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Rise of the Red Hand, by Olivia Chadha

Review copy provided by the publisher.

This is the second time in its comparatively short life that I’ve been surprised and impressed by Erewhon Books putting out something that is a very fresh, very modern instance of a genre I don’t see much. Olivia Chadha’s Rise of the Red Hand is dead-center-of-the-genre classical cyberpunk. It deals with a gigantic gap between the haves and the have-nots; it literally uses the word cybernetics for its concerns; there is even a character who gradually goes more and more by their hacker name over the course of the book.

But utterly modern. Yes. This book is set in South Asia, in a world divided into continent-spanning provinces by the powers that be. The environmental concerns are entirely pervasive, much more successfully so than in old-school cyberpunk. The way that issues of family and truth and social balance are handled are fresh and contemporary. The “punk” sensibility is on every page, with dismantling toxic systems on every level the main concern–including the way those toxic systems are reflected in individual and familial relationships.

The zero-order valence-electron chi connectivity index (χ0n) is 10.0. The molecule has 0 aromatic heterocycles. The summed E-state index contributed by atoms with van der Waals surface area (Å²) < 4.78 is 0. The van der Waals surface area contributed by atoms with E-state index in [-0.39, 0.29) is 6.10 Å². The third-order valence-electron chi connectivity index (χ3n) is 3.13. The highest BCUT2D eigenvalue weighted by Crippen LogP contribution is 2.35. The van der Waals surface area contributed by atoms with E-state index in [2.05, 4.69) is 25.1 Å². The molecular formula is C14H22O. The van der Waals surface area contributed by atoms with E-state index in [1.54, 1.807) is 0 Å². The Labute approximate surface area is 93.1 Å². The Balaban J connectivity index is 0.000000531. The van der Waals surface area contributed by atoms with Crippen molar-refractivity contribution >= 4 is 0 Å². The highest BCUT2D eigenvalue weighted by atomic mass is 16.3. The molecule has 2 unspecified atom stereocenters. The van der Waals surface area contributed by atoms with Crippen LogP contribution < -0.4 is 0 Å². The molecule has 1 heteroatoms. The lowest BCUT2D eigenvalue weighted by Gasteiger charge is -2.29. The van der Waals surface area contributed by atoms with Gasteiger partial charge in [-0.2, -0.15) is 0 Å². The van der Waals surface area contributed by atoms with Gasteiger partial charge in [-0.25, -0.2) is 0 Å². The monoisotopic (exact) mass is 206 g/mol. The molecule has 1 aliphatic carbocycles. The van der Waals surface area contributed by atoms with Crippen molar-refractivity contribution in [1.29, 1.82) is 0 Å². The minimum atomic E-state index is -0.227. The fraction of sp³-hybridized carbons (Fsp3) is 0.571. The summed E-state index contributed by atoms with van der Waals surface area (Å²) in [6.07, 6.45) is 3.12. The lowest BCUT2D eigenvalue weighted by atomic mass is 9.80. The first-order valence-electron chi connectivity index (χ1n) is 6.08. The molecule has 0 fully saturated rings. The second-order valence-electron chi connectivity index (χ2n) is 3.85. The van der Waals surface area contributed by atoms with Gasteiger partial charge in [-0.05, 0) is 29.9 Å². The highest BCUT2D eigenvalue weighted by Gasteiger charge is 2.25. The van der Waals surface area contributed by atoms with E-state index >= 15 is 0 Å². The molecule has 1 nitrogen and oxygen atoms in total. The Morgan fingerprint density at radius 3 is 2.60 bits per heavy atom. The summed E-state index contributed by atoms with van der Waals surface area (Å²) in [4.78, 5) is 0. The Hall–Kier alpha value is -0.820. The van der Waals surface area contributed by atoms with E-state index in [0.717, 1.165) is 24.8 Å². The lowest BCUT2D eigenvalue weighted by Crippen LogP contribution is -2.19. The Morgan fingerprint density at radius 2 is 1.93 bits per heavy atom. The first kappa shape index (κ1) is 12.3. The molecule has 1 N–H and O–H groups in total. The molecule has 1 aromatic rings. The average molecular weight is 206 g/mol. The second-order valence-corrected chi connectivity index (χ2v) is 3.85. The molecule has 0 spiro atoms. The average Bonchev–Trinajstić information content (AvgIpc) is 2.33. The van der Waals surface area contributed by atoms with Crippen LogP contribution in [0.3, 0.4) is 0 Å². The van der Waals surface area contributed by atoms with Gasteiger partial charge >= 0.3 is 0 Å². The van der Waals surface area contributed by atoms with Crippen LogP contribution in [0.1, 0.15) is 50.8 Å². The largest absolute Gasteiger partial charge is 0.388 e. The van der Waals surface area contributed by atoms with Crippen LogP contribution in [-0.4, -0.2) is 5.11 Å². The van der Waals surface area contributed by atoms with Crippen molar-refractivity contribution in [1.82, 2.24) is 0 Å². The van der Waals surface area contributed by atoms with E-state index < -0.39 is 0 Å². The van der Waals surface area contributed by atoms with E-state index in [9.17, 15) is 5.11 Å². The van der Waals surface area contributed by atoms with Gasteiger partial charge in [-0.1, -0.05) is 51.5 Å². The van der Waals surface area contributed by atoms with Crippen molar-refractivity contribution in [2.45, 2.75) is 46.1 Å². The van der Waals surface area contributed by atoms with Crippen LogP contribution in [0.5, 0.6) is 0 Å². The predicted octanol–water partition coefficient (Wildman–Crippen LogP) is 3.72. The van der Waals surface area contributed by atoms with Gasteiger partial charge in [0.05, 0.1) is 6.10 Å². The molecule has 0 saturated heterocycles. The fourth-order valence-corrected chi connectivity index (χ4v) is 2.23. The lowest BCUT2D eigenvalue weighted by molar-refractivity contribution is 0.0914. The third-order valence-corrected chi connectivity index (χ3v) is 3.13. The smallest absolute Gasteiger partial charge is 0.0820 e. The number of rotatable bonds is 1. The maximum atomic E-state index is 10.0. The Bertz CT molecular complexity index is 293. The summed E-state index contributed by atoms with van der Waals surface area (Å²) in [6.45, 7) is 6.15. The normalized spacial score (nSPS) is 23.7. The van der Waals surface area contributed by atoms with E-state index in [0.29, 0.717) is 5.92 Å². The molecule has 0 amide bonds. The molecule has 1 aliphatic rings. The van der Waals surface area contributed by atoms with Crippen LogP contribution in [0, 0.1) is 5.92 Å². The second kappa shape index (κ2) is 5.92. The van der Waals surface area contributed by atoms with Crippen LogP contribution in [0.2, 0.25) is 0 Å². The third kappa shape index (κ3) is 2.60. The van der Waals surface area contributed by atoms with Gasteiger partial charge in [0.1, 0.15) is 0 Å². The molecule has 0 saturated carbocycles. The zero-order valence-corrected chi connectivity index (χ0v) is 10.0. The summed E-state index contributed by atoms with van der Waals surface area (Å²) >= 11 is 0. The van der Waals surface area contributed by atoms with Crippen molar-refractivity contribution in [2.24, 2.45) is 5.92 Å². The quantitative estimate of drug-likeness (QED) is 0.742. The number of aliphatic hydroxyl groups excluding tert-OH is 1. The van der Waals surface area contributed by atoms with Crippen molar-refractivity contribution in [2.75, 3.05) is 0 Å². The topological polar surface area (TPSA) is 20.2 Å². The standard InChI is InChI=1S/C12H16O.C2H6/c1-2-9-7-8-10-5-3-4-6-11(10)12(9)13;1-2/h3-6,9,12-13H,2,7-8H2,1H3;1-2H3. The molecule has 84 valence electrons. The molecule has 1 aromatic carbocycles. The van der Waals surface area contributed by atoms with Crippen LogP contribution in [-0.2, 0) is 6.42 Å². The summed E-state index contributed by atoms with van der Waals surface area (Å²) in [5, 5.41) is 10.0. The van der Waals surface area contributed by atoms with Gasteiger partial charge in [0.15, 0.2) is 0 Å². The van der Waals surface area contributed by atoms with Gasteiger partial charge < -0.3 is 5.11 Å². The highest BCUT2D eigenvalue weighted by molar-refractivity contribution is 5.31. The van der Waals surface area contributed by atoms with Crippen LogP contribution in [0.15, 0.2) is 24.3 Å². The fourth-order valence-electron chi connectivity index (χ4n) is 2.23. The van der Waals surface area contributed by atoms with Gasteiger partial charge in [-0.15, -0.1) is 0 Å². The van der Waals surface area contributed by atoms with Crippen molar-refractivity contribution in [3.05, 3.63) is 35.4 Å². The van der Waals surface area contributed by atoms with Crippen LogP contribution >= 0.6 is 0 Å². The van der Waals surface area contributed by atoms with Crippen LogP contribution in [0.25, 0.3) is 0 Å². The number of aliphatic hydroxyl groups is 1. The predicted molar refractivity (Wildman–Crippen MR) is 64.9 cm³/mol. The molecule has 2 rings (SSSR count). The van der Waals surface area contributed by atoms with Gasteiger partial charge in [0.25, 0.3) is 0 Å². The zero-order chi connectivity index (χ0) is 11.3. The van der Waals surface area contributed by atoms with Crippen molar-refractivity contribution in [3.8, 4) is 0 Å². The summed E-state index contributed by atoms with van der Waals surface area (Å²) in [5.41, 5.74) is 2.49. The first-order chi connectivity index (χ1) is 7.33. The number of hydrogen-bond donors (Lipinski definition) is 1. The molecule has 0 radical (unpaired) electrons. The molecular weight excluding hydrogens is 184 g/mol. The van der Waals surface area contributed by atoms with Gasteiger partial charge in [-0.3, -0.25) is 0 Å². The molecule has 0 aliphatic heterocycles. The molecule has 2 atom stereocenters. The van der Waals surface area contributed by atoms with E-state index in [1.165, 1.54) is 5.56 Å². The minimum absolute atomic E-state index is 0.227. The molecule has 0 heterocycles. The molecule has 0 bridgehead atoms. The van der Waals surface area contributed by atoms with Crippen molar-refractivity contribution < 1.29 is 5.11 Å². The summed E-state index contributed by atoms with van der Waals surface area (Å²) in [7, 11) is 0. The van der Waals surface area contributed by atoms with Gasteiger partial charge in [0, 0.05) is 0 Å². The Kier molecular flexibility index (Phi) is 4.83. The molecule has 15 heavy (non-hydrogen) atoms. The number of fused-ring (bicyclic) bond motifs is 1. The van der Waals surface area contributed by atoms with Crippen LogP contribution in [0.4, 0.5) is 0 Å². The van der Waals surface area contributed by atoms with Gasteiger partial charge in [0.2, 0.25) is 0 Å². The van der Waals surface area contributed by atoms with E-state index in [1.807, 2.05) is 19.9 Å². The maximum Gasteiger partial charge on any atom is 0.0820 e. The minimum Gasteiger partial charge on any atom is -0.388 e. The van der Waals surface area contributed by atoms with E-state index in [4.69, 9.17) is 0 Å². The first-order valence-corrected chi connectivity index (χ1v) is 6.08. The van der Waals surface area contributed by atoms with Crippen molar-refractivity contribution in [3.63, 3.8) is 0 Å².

So if you’ve been missing cyberpunk and yet know that you wouldn’t react the same way to old cyberpunk if you encountered it for the first time now–Olivia Chadha’s got your back. And since this says “book one of The Machinists,” it looks like she’s got plans for more. Yay.

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